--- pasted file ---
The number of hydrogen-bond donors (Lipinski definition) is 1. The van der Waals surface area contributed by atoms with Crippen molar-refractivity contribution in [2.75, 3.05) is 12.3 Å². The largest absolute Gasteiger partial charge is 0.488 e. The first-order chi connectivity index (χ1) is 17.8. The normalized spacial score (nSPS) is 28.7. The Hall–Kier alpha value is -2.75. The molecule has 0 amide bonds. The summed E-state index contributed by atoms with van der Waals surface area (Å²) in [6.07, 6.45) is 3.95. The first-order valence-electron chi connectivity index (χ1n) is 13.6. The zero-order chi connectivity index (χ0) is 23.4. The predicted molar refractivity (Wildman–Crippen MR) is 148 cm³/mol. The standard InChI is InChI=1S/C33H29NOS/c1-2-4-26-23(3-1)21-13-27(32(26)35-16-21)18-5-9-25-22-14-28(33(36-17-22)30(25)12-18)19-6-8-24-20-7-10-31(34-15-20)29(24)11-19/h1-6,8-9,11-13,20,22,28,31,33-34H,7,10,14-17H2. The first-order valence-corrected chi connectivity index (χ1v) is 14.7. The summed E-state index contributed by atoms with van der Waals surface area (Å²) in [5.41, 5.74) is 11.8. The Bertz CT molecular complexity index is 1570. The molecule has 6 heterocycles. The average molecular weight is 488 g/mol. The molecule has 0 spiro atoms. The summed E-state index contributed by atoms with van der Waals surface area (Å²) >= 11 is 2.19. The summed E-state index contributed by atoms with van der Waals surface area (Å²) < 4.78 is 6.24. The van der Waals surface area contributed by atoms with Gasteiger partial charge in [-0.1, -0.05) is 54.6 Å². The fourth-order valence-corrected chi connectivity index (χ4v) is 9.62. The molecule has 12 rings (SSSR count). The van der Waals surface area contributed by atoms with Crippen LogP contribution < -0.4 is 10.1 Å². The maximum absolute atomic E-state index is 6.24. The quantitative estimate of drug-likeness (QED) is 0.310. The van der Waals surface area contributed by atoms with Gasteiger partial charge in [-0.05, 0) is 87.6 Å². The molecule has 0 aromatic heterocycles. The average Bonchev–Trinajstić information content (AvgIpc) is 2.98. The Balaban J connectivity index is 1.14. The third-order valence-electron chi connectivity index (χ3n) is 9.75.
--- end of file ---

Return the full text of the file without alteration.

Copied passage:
The number of hydrogen-bond donors (Lipinski definition) is 1. The van der Waals surface area contributed by atoms with Crippen molar-refractivity contribution in [2.75, 3.05) is 12.3 Å². The largest absolute Gasteiger partial charge is 0.488 e. The first-order chi connectivity index (χ1) is 17.8. The normalized spacial score (nSPS) is 28.7. The Hall–Kier alpha value is -2.75. The molecule has 0 amide bonds. The summed E-state index contributed by atoms with van der Waals surface area (Å²) in [6.07, 6.45) is 3.95. The first-order valence-electron chi connectivity index (χ1n) is 13.6. The zero-order chi connectivity index (χ0) is 23.4. The predicted molar refractivity (Wildman–Crippen MR) is 148 cm³/mol. The standard InChI is InChI=1S/C33H29NOS/c1-2-4-26-23(3-1)21-13-27(32(26)35-16-21)18-5-9-25-22-14-28(33(36-17-22)30(25)12-18)19-6-8-24-20-7-10-31(34-15-20)29(24)11-19/h1-6,8-9,11-13,20,22,28,31,33-34H,7,10,14-17H2. The first-order valence-corrected chi connectivity index (χ1v) is 14.7. The summed E-state index contributed by atoms with van der Waals surface area (Å²) in [5.41, 5.74) is 11.8. The Bertz CT molecular complexity index is 1570. The molecule has 6 heterocycles. The average molecular weight is 488 g/mol. The molecule has 0 spiro atoms. The summed E-state index contributed by atoms with van der Waals surface area (Å²) >= 11 is 2.19. The summed E-state index contributed by atoms with van der Waals surface area (Å²) < 4.78 is 6.24. The van der Waals surface area contributed by atoms with Gasteiger partial charge in [-0.1, -0.05) is 54.6 Å². The fourth-order valence-corrected chi connectivity index (χ4v) is 9.62. The molecule has 12 rings (SSSR count). The van der Waals surface area contributed by atoms with Crippen LogP contribution < -0.4 is 10.1 Å². The maximum absolute atomic E-state index is 6.24. The quantitative estimate of drug-likeness (QED) is 0.310. The van der Waals surface area contributed by atoms with Gasteiger partial charge in [-0.05, 0) is 87.6 Å². The molecule has 0 aromatic heterocycles. The average Bonchev–Trinajstić information content (AvgIpc) is 2.98. The Balaban J connectivity index is 1.14. The third-order valence-electron chi connectivity index (χ3n) is 9.75.